My Approach to Helping
I believe that people naturally have competitive instincts and drives, and using these evolutionary-based approaches, we come into conflict in our relationships in modern interactions. We compete with those whom we love, and become obsessed with a desire to "win" in these arguments, while at the same time we "lose" the very nature of these relationships. I help people find ways to externalize their competitive instincts and repair the collective team approach with loved ones to ascertain healthy team roles for all participants for a healthy competitive approach to novel situations.
More Info About My Practice
I am currently a in-network provider for Optum/UBH Plans, Oxford and Community Plan,and I am able to offer a reasonable fee to help all family members heal wounds collectively. As a result, I typically offer more brief therapy than many other therapeutic models, and more holistic changes to how families interact.
What I Love about Being a Psychotherapist
I love helping people. I love watching those families who are so entrenched in problems turn their lives around in a miraculously short period of time, especially when considering how long some of these issues have been in existence before I enter into the story of someone's life. I feel so gratified and honored to have a role in helping people find ways to live happier and healthier lives with the people they care so much about. It is one of the main reasons I have developed the theoretical model that I have. Competition is not just about playing by some arbitrary set of rules. It is about PASSION. It is a deeply emotional response to those we love, and the expression of that connection is truly a miracle to behold. It is the best part of humanity at its core.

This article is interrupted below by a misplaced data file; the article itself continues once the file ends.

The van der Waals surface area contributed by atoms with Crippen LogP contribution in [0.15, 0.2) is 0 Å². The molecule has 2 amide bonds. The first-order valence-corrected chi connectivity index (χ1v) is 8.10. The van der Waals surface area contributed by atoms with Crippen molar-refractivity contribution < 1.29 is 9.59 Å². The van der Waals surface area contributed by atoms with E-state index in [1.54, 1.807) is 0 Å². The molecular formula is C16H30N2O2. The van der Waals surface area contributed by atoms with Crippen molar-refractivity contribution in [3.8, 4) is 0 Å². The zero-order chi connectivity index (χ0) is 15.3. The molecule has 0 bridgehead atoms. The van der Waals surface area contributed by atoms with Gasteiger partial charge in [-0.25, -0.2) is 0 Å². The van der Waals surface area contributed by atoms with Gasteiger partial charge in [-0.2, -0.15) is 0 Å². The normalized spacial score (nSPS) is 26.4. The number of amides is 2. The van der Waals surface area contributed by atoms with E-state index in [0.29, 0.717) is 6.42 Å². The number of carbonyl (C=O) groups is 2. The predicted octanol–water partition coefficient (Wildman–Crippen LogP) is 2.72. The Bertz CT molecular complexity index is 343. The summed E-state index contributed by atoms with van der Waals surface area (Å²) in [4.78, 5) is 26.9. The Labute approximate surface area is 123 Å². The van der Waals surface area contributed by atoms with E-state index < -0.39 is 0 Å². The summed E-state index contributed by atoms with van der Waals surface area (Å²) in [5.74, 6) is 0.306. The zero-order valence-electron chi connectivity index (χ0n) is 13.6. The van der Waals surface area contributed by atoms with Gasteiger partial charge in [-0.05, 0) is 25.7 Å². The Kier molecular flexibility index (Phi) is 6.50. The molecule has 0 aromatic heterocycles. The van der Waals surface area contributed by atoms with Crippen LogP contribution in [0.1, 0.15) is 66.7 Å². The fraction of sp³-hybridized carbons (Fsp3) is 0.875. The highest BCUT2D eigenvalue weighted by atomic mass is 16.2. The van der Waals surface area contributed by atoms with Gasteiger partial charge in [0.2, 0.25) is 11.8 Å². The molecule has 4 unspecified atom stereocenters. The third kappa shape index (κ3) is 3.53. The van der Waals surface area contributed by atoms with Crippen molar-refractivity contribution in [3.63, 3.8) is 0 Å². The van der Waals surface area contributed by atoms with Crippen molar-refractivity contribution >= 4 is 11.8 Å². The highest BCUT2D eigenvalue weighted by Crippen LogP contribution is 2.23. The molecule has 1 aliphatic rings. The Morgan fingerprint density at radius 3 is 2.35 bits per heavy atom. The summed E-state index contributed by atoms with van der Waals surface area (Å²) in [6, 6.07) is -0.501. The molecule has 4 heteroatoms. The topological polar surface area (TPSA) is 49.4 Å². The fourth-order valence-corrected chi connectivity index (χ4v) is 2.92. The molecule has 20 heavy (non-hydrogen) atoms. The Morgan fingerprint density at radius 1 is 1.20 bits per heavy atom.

Why Going to Therapy Does Not Mean You are Weak or Flawed
I hold every client and potential client in the highest esteem. It takes an incredible amount of courage and bravery to contact a complete stranger, and ask for help. As I see in so many great teams in history, it is essentially this aspect which drives those who succeed. I view the courage to act as a unit as a strength, not a weakness. A stigma for those who seek help is antiquated and unrealistic in today's world. We are united in so many ways as a culture and as a society, and it is only natural to seek added involvement and attachment with people.